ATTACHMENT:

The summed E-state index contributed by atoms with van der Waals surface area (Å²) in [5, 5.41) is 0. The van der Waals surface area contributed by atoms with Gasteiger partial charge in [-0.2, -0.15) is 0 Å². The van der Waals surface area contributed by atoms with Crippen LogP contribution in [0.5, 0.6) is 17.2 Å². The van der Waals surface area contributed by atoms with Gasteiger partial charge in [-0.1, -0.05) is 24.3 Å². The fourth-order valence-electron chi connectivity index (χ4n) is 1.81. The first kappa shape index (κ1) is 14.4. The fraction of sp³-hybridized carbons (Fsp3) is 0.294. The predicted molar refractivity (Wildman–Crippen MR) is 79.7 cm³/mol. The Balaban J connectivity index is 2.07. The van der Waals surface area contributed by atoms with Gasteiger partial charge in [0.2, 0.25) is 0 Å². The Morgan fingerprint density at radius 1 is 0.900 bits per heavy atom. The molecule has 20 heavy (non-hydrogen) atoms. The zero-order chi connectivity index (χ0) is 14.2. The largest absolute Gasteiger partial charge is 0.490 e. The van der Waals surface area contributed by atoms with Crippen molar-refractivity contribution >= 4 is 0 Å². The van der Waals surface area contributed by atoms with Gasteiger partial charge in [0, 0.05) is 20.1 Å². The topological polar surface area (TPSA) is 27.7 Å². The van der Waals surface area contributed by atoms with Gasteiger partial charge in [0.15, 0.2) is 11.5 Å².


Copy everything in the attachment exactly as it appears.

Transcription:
The summed E-state index contributed by atoms with van der Waals surface area (Å²) in [5, 5.41) is 0. The van der Waals surface area contributed by atoms with Gasteiger partial charge in [-0.2, -0.15) is 0 Å². The van der Waals surface area contributed by atoms with Crippen LogP contribution in [0.5, 0.6) is 17.2 Å². The van der Waals surface area contributed by atoms with Gasteiger partial charge in [-0.1, -0.05) is 24.3 Å². The fourth-order valence-electron chi connectivity index (χ4n) is 1.81. The first kappa shape index (κ1) is 14.4. The fraction of sp³-hybridized carbons (Fsp3) is 0.294. The predicted molar refractivity (Wildman–Crippen MR) is 79.7 cm³/mol. The Balaban J connectivity index is 2.07. The van der Waals surface area contributed by atoms with Gasteiger partial charge in [0.2, 0.25) is 0 Å². The Morgan fingerprint density at radius 1 is 0.900 bits per heavy atom. The molecule has 20 heavy (non-hydrogen) atoms. The zero-order chi connectivity index (χ0) is 14.2. The largest absolute Gasteiger partial charge is 0.490 e. The van der Waals surface area contributed by atoms with Crippen molar-refractivity contribution >= 4 is 0 Å². The van der Waals surface area contributed by atoms with Gasteiger partial charge in [0, 0.05) is 20.1 Å². The topological polar surface area (TPSA) is 27.7 Å². The van der Waals surface area contributed by atoms with Gasteiger partial charge in [0.15, 0.2) is 11.5 Å².